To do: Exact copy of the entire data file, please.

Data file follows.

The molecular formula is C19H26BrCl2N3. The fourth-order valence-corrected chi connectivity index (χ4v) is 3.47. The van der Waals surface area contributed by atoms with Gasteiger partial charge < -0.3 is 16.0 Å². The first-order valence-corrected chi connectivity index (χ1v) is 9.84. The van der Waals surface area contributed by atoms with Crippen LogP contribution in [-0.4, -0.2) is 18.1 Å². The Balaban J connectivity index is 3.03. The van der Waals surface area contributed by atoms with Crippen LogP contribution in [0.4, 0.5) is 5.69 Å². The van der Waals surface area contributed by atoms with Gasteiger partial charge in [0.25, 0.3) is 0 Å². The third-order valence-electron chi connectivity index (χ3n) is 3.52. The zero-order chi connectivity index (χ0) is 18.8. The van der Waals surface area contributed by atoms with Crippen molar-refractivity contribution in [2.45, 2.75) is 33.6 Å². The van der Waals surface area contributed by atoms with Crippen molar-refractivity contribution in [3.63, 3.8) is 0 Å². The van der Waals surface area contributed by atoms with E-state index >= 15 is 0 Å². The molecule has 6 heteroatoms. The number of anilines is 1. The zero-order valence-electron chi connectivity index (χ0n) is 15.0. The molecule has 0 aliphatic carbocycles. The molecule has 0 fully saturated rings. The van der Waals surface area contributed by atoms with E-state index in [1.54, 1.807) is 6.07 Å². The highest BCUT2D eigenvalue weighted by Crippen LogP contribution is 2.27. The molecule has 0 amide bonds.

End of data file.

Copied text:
The molecular formula is C19H26BrCl2N3. The fourth-order valence-corrected chi connectivity index (χ4v) is 3.47. The van der Waals surface area contributed by atoms with Gasteiger partial charge < -0.3 is 16.0 Å². The first-order valence-corrected chi connectivity index (χ1v) is 9.84. The van der Waals surface area contributed by atoms with Crippen LogP contribution in [-0.4, -0.2) is 18.1 Å². The Balaban J connectivity index is 3.03. The van der Waals surface area contributed by atoms with Crippen LogP contribution in [0.4, 0.5) is 5.69 Å². The van der Waals surface area contributed by atoms with Gasteiger partial charge in [0.25, 0.3) is 0 Å². The third-order valence-electron chi connectivity index (χ3n) is 3.52. The zero-order chi connectivity index (χ0) is 18.8. The van der Waals surface area contributed by atoms with Crippen molar-refractivity contribution in [2.45, 2.75) is 33.6 Å². The van der Waals surface area contributed by atoms with Crippen molar-refractivity contribution in [3.63, 3.8) is 0 Å². The van der Waals surface area contributed by atoms with E-state index >= 15 is 0 Å². The molecule has 6 heteroatoms. The number of anilines is 1. The zero-order valence-electron chi connectivity index (χ0n) is 15.0. The molecule has 0 aliphatic carbocycles. The molecule has 0 fully saturated rings. The van der Waals surface area contributed by atoms with E-state index in [1.54, 1.807) is 6.07 Å². The highest BCUT2D eigenvalue weighted by Crippen LogP contribution is 2.27. The molecule has 0 amide bonds.